Factors affecting institutional delivery in rural Chitwan district of Nepal: a community-based cross-sectional study.

BMC Pregnancy Childbirth 2015 Feb 13;15:27. Epub 2015 Feb 13.

Department of Gynaecology and Obstetrics, Ludwig-Maximilians-University, Munich, Germany.

Background: Health facility delivery is considered a critical strategy to improve maternal health. The Government of Nepal is promoting institutional delivery through different incentive programmes and the establishment of birthing centres. This study aimed to identify the socio-demographic, socio-cultural, and health service-related factors influencing institutional delivery uptake in rural areas of Chitwan district, where high rates of institutional deliveries co-exist with a significant proportion of home deliveries.

Methods: This community-based cross-sectional study was conducted in six rural Village Development Committees of Chitwan district, which are characterised by relatively low institutional delivery rates and the availability of birthing centres. The study area represents both hilly and plain areas of Chitwan. A total of 673 mothers who had given birth during a one-year-period were interviewed using a structured questionnaire. Univariate and multivariable logistic regression analysis using stepwise backward elimination was performed to identify key factors affecting institutional delivery.

Results: Adjusting for all other factors in the final model, advantaged caste/ethnicity [aOR: 1.98; 95% CI: 1.15-3.42], support for institutional delivery by the husband [aOR: 19.85; 95% CI: 8.53-46.21], the decision on place of delivery taken jointly by women and family members [aOR: 5.43; 95% CI: 2.91-10.16] or by family members alone [aOR: 4.61; 95% CI: 2.56-8.28], birth preparations [aOR: 1.75; 95% CI: 1.04-2.92], complications during the most recent pregnancy/delivery [aOR: 2.88; 95% CI: 1.67-4.98], a perception that skilled health workers are always available [aOR: 2.70; 95% CI: 1.20-6.07] and a birthing facility located within one hour's travelling distance [aOR: 2.15; 95% CI: 1.26-3.69] significantly increased the likelihood of institutional delivery. On the other hand, not knowing about the adequacy of physical facilities significantly decreased the likelihood of institutional delivery [aOR: 0.14; 95% CI: 0.05-0.41].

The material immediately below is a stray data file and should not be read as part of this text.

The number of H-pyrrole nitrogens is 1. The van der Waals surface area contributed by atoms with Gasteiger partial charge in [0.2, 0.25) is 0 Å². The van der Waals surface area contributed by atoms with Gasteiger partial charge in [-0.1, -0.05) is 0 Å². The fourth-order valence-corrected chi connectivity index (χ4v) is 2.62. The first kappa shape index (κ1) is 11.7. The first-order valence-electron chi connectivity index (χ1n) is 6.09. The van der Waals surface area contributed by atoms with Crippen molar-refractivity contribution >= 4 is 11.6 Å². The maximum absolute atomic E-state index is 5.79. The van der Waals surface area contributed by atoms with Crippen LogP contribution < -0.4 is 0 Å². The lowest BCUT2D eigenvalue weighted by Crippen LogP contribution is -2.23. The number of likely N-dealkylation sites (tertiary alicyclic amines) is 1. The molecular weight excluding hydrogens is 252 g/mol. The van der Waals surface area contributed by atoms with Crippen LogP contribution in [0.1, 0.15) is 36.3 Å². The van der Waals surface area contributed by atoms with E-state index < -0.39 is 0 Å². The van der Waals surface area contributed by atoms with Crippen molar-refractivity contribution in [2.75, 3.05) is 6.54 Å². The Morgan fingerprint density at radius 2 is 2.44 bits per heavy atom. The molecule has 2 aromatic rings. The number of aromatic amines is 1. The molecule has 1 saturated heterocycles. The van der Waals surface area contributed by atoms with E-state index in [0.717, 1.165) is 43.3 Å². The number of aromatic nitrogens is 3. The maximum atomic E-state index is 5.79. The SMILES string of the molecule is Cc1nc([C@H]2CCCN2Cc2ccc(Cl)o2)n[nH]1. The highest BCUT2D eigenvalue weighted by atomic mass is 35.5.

Conclusion: With multiple incentives present, the decision to deliver in a health facility is affected by a complex interplay of socio-demographic, socio-cultural, and health service-related factors. Family decision-making roles and a husband's support for institutional delivery exert a particularly strong influence on the place of delivery, and this should be emphasized in the health policy as well as development and implementation of maternal health programmes in Nepal.

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Source
http://bmcpregnancychildbirth.biomedcentral.com/articles/10.
Publisher Site
http://dx.doi.org/10.1186/s12884-015-0454-yDOI Listing
http://www.ncbi.nlm.nih.gov/pmc/articles/PMC4339648PMC
February 2015
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